NIOSH Releases Report on NY Live Burn Training Fatality Investigation

Washington, D.C. - Washington, D.C. - The National Institute for Occupational Safety and Health (NIOSH) has released its report on the September 25, 2001 death of a NY State volunteer firefighter who died during a live burn training exercise. The report makes several recommendations to fire departments to minimize the risk of similar occurrences. This incident also resulted in the conviction of an assistant chief with the fire company for criminally negligent homicide.

On September 25, 2001, a 19-year-old male volunteer fire fighter (the victim) died and two male volunteer fire fighters (Fire Fighter #1 and Fire Fighter #2) were injured during a multi-agency, live-burn training session. The victim and Fire Fighter #1 were playing the role of fire fighters who had become trapped on the second-level of the structure. The training became reality when the fire was started and progressed up the stairwell, accelerated by a foam mattress that was ignited on the first floor. Fire Fighter #1 and the victim were recovered from the second-level front bedroom where they had been placed for the training. Fire Fighter #2 jumped from a second-level window in the rear bedroom. The victim was unresponsive when removed from the structure. Advanced life saving procedures were initiated on the victim en route to the local hospital where he was pronounced dead. Fire Fighter #1 and Fire Fighter #2 suffered severe burns and were airlifted to an area burn unit.

NIOSH investigators concluded that to minimize the risk of similar occurrences, fire departments should:

  • ensure that no one plays the role of victim inside the structure during live-burn training;
  • ensure that a certified instructor is in charge of the live-burn training and that a separate safety officer is appointed and has the authority to intervene and control any aspect of the operation;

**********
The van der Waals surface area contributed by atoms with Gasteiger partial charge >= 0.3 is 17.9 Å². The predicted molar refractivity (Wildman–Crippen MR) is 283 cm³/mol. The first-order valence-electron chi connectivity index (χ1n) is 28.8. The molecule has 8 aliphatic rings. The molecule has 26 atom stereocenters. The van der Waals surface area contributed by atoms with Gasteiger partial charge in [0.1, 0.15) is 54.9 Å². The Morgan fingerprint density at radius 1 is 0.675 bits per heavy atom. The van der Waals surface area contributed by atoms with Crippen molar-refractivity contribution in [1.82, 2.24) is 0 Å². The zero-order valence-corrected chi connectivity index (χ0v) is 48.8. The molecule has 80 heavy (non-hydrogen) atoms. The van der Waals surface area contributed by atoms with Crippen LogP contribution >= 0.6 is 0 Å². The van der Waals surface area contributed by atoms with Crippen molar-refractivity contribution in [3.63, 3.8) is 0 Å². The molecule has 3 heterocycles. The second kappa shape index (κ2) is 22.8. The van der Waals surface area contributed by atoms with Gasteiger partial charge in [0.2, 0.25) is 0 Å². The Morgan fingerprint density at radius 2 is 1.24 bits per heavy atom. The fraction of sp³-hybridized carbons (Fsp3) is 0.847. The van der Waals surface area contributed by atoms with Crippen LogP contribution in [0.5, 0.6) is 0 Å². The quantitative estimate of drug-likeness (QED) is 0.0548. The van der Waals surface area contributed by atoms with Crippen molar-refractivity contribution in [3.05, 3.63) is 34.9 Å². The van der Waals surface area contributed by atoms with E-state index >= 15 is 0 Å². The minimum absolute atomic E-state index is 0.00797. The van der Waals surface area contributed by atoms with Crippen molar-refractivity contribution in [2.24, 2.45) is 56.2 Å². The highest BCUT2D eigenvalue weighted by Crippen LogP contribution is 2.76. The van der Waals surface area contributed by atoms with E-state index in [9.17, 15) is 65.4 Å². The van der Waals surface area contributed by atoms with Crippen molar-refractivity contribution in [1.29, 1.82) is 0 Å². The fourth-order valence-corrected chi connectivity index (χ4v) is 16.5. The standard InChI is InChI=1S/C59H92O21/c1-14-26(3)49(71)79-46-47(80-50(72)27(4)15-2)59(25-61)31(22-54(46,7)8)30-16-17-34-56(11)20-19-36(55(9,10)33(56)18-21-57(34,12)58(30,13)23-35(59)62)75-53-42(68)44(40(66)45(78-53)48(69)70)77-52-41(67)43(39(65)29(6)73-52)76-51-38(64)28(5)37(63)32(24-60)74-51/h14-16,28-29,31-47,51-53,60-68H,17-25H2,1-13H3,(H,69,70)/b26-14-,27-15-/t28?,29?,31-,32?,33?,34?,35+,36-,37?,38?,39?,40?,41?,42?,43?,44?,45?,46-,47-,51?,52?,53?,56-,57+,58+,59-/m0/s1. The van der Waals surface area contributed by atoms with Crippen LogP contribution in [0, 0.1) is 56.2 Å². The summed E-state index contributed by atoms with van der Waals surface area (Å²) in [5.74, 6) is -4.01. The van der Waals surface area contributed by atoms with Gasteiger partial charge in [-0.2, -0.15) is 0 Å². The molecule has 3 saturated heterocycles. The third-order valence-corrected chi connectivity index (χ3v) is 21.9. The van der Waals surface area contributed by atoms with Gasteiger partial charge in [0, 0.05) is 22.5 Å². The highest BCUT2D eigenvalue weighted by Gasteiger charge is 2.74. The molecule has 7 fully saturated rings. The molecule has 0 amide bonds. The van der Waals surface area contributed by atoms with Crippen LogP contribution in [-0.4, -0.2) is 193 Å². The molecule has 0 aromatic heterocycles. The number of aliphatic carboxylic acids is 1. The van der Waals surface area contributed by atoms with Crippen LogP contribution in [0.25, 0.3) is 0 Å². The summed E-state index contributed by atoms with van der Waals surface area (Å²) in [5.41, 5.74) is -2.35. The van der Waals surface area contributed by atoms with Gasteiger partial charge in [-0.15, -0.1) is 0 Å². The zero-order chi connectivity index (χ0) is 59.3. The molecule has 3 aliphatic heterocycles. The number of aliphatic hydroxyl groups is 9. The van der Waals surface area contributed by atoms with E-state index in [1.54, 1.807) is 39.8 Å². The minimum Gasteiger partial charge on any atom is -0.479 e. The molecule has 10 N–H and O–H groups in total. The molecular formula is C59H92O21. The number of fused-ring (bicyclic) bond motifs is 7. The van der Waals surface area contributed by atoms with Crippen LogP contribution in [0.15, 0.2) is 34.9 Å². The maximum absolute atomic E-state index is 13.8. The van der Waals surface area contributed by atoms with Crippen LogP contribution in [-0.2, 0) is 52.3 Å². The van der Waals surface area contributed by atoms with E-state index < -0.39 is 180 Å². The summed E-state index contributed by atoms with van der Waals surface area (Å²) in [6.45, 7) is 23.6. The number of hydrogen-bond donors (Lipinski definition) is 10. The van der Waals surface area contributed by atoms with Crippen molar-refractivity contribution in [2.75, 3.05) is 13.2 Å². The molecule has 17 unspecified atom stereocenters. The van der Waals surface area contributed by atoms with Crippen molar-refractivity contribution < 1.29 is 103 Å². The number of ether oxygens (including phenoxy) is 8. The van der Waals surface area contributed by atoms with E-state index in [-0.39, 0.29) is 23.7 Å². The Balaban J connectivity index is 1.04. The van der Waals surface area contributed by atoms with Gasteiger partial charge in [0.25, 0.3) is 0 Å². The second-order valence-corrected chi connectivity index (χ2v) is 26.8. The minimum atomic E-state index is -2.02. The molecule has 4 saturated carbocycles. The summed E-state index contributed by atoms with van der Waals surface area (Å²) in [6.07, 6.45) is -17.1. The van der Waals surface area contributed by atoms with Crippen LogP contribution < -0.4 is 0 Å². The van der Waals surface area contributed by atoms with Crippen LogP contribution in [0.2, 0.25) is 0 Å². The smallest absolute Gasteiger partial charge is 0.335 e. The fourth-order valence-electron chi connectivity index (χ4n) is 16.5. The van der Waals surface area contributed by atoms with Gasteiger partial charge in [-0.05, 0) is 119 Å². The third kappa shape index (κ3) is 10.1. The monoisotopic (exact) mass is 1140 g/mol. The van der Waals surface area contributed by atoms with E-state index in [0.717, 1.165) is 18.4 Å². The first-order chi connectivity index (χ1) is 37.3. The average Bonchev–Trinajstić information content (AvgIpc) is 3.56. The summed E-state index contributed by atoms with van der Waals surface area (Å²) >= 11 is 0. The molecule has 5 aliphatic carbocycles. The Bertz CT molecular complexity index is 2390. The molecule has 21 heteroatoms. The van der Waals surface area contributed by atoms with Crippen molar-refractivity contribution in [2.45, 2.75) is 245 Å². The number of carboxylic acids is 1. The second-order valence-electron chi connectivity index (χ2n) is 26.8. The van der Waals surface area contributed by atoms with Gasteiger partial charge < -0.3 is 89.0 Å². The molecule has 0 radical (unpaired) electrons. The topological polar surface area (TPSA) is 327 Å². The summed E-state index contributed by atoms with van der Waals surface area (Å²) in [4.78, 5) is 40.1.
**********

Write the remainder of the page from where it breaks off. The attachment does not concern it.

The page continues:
• ensure that only one training fire is lit at a time by a designated ignition officer and that a charged hoseline is present while igniting the fire;
  • ensure that Standard Operating Procedures (SOPs) are developed and followed;
  • ensure that all fire fighters participating in live-burn training have achieved a minimum level of basic training;
  • ensure that before conducting live-burn training, a preburn briefing session is conducted and an evacuation plan and signal are established for all participants;
  • ensure that fires used for live-burn training are not located in any designated exit paths; and
  • ensure that the fuels used in the live-burn training evolutions have known burning characteristics and the structure is inspected for possible environmental hazards.
Additionally, states should develop a permitting procedure for live-burn training to be conducted at acquired structures. States should ensure that all the requirements of NFPA 1403 have been met before issuing the permit.

The complete NIOSH report can be found on NIOSH's Web site at http://www.cdc.gov/niosh/face200138.html.

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